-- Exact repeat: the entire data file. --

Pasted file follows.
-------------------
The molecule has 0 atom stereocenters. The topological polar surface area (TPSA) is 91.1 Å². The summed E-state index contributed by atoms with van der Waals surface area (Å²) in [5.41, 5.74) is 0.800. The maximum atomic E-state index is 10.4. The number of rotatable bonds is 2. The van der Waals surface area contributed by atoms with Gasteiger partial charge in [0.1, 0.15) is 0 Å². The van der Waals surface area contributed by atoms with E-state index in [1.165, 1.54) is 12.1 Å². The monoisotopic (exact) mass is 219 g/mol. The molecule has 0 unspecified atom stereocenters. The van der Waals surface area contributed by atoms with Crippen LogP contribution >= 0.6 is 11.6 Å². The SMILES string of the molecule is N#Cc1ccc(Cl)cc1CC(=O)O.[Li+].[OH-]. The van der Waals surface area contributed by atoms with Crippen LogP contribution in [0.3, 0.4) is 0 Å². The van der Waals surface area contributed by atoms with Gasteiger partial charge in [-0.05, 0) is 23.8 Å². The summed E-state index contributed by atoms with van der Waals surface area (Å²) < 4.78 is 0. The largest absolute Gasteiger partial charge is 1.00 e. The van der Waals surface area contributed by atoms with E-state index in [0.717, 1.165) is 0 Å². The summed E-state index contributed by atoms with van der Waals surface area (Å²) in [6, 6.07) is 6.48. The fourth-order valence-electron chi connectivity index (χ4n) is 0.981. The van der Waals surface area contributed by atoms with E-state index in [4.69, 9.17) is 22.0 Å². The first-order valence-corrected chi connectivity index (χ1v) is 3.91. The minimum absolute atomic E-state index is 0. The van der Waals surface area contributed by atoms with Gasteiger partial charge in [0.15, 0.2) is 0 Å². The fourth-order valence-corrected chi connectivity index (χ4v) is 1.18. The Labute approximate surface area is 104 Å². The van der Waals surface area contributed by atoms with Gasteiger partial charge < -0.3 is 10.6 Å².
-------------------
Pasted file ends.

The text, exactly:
The molecule has 0 atom stereocenters. The topological polar surface area (TPSA) is 91.1 Å². The summed E-state index contributed by atoms with van der Waals surface area (Å²) in [5.41, 5.74) is 0.800. The maximum atomic E-state index is 10.4. The number of rotatable bonds is 2. The van der Waals surface area contributed by atoms with Gasteiger partial charge in [0.1, 0.15) is 0 Å². The van der Waals surface area contributed by atoms with E-state index in [1.165, 1.54) is 12.1 Å². The monoisotopic (exact) mass is 219 g/mol. The molecule has 0 unspecified atom stereocenters. The van der Waals surface area contributed by atoms with Crippen LogP contribution >= 0.6 is 11.6 Å². The SMILES string of the molecule is N#Cc1ccc(Cl)cc1CC(=O)O.[Li+].[OH-]. The van der Waals surface area contributed by atoms with Crippen LogP contribution in [0.3, 0.4) is 0 Å². The van der Waals surface area contributed by atoms with Gasteiger partial charge in [-0.05, 0) is 23.8 Å². The summed E-state index contributed by atoms with van der Waals surface area (Å²) < 4.78 is 0. The largest absolute Gasteiger partial charge is 1.00 e. The van der Waals surface area contributed by atoms with E-state index in [0.717, 1.165) is 0 Å². The summed E-state index contributed by atoms with van der Waals surface area (Å²) in [6, 6.07) is 6.48. The fourth-order valence-electron chi connectivity index (χ4n) is 0.981. The van der Waals surface area contributed by atoms with E-state index in [4.69, 9.17) is 22.0 Å². The first-order valence-corrected chi connectivity index (χ1v) is 3.91. The minimum absolute atomic E-state index is 0. The van der Waals surface area contributed by atoms with Gasteiger partial charge in [0.15, 0.2) is 0 Å². The fourth-order valence-corrected chi connectivity index (χ4v) is 1.18. The Labute approximate surface area is 104 Å². The van der Waals surface area contributed by atoms with Gasteiger partial charge < -0.3 is 10.6 Å².